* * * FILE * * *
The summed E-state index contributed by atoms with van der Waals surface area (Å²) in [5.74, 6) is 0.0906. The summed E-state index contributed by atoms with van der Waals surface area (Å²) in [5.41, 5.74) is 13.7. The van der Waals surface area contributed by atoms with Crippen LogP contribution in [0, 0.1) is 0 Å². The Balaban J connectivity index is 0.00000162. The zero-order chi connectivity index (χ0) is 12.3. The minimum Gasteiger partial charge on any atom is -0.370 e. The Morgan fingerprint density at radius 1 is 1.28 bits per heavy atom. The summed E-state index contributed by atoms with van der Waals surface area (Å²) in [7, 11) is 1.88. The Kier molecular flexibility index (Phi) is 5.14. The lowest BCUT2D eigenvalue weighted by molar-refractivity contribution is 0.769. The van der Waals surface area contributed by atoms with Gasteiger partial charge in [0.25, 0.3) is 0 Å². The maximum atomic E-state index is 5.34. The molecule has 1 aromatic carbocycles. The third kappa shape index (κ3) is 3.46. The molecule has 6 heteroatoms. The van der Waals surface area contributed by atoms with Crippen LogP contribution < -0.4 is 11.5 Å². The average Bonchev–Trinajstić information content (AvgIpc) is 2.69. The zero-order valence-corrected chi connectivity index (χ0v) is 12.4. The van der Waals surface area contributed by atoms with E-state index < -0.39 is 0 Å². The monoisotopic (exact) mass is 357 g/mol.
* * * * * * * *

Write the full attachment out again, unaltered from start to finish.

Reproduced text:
The summed E-state index contributed by atoms with van der Waals surface area (Å²) in [5.74, 6) is 0.0906. The summed E-state index contributed by atoms with van der Waals surface area (Å²) in [5.41, 5.74) is 13.7. The van der Waals surface area contributed by atoms with Crippen LogP contribution in [0, 0.1) is 0 Å². The Balaban J connectivity index is 0.00000162. The zero-order chi connectivity index (χ0) is 12.3. The minimum Gasteiger partial charge on any atom is -0.370 e. The Morgan fingerprint density at radius 1 is 1.28 bits per heavy atom. The summed E-state index contributed by atoms with van der Waals surface area (Å²) in [7, 11) is 1.88. The Kier molecular flexibility index (Phi) is 5.14. The lowest BCUT2D eigenvalue weighted by molar-refractivity contribution is 0.769. The van der Waals surface area contributed by atoms with Gasteiger partial charge in [0.25, 0.3) is 0 Å². The maximum atomic E-state index is 5.34. The molecule has 1 aromatic carbocycles. The third kappa shape index (κ3) is 3.46. The molecule has 6 heteroatoms. The van der Waals surface area contributed by atoms with Crippen LogP contribution < -0.4 is 11.5 Å². The average Bonchev–Trinajstić information content (AvgIpc) is 2.69. The zero-order valence-corrected chi connectivity index (χ0v) is 12.4. The van der Waals surface area contributed by atoms with E-state index < -0.39 is 0 Å². The monoisotopic (exact) mass is 357 g/mol.